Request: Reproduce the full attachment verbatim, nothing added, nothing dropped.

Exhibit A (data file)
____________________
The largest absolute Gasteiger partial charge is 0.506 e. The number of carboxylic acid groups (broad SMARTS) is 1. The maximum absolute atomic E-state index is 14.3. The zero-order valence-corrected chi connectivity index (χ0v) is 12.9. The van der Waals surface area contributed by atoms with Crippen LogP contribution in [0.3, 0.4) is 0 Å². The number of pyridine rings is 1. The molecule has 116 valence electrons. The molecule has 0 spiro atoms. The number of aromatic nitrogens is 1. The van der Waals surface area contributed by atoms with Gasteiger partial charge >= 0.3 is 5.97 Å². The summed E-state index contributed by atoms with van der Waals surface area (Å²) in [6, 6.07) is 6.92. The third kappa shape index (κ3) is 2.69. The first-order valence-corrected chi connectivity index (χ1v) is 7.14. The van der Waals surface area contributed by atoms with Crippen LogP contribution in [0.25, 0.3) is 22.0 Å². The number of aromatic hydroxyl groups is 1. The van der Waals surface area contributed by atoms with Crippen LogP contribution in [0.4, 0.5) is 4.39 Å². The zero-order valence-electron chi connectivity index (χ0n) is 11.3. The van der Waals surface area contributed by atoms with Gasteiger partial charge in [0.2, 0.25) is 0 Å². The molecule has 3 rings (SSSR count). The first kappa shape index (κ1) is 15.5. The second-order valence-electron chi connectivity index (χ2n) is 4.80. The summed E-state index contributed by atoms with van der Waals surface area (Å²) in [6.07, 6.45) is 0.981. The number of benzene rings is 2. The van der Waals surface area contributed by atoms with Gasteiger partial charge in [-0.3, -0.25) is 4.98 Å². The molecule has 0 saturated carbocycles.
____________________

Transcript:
The largest absolute Gasteiger partial charge is 0.506 e. The number of carboxylic acid groups (broad SMARTS) is 1. The maximum absolute atomic E-state index is 14.3. The zero-order valence-corrected chi connectivity index (χ0v) is 12.9. The van der Waals surface area contributed by atoms with Crippen LogP contribution in [0.3, 0.4) is 0 Å². The number of pyridine rings is 1. The molecule has 116 valence electrons. The molecule has 0 spiro atoms. The number of aromatic nitrogens is 1. The van der Waals surface area contributed by atoms with Gasteiger partial charge >= 0.3 is 5.97 Å². The summed E-state index contributed by atoms with van der Waals surface area (Å²) in [6, 6.07) is 6.92. The third kappa shape index (κ3) is 2.69. The first-order valence-corrected chi connectivity index (χ1v) is 7.14. The van der Waals surface area contributed by atoms with Crippen LogP contribution in [0.25, 0.3) is 22.0 Å². The number of aromatic hydroxyl groups is 1. The van der Waals surface area contributed by atoms with Crippen LogP contribution in [0.4, 0.5) is 4.39 Å². The zero-order valence-electron chi connectivity index (χ0n) is 11.3. The van der Waals surface area contributed by atoms with Gasteiger partial charge in [0.2, 0.25) is 0 Å². The molecule has 3 rings (SSSR count). The first kappa shape index (κ1) is 15.5. The second-order valence-electron chi connectivity index (χ2n) is 4.80. The summed E-state index contributed by atoms with van der Waals surface area (Å²) in [6.07, 6.45) is 0.981. The number of benzene rings is 2. The van der Waals surface area contributed by atoms with Gasteiger partial charge in [-0.3, -0.25) is 4.98 Å². The molecule has 0 saturated carbocycles.